1,219,780

-55,134

$1,173,341

Table-2 (below): Jim started saving at age 40 with no prior savings. To be able to achieve a $1.2 million target (same as John) while starting at age 40. Jim must save $1,450 every month starting age 40 and increase it by 3% every year. At this age, John was only contributing $389 a month. So, Jim must start with as much as 3.7x of John contributions. In the year 2018 (the last year prior to retirement), John was contributing $725 a month, while Jim needed to contribute $2,697 a month to end with the same total as John.

Table-2:

Ending Age

Year

S&P500 Annual Return

Monthly Saving

Annual Saving

Starting Capital

Growth

Ending Balance

40

1996

22.88%

0

0

0

0

$0

41

1997

33.19%

1,450

17,400

0

0

$17,400

42

1998

28.62%

1,494

17,922

17,400

4,980

$40,302

43

1999

21.07%

1,538

18,460

40,302

8,492

$67,253

44

2000

-9.06%

1,584

19,013

67,253

-6,093

$80,173

45

2001

-12.02%

1,632

19,584

80,173

-9,637

$90,120

46

2002

-22.15%

1,681

20,171

90,120

-19,962

$90,330

47

2003

28.50%

1,731

20,777

90,330

25,744

$136,851

48

2004

10.74%

1,783

21,400

136,851

14,698

$172,948

49

2005

4.77%

1,837

22,042

172,948

8,250

$203,240

50

2006

15.64%

1,892

22,703

203,240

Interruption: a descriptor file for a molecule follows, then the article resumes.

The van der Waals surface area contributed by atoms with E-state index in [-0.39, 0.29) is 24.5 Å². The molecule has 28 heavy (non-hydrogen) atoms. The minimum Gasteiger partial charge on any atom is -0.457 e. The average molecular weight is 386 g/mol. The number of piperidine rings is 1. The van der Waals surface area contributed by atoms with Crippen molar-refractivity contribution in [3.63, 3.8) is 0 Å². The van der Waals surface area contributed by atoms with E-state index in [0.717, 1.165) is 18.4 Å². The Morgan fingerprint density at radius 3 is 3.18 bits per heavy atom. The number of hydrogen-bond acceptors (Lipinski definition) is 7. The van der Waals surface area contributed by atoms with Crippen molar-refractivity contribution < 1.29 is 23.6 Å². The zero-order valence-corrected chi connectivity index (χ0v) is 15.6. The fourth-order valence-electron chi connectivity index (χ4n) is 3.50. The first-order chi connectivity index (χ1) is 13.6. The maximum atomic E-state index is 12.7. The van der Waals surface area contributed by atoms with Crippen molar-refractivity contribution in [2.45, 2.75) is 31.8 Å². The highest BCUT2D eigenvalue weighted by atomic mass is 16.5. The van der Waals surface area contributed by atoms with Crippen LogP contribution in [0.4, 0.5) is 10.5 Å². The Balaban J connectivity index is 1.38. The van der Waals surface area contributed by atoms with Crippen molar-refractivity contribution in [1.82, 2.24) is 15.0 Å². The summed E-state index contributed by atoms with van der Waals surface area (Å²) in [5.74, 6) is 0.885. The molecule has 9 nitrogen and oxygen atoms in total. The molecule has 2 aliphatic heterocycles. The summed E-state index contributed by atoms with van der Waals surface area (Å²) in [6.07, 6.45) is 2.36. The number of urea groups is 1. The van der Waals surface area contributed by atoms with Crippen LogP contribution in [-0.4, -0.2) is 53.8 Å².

31,787

$257,730

51

2007

5.39%

1,949

23,384

257,730

13,892

$295,005

52

2008

-37.02%

2,007

24,086

295,005

-109,211

$209,880

53

2009

26.49%

2,067

24,808

209,880

55,597

$290,285

54

2010

14.91%

2,129

25,552

290,285

43,282

$359,119

55

2011

1.97%

2,193

26,319

359,119

7,075

$392,513

56

2012

15.82%

2,259

27,109

392,513

62,096

$481,717

57

2013

32.18%

2,327

27,922

481,717

155,017

$664,656

58

2014

13.51%

2,397

28,760

664,656

89,795

$783,211

59

2015

1.25%

2,469

29,622

783,211

9,790

$822,623

60

2016

11.82%

2,543

30,511

822,623

97,234

$950,368

61

2017

21.67%

2,619

31,426

950,368

205,945

$1,187,739

62

2018

-4.52%

2,697

32,369

1,187,739

-53,686

$1,166,422

We recognize that many readers would have an issue with investing the entire savings in the S&P 500 index for a period of 37 years. But this was just an example to illustrate that the more you delay the savings, the harder it gets to reach the goals. The length of time that your savings can compound generally has a greater impact than the actual savings.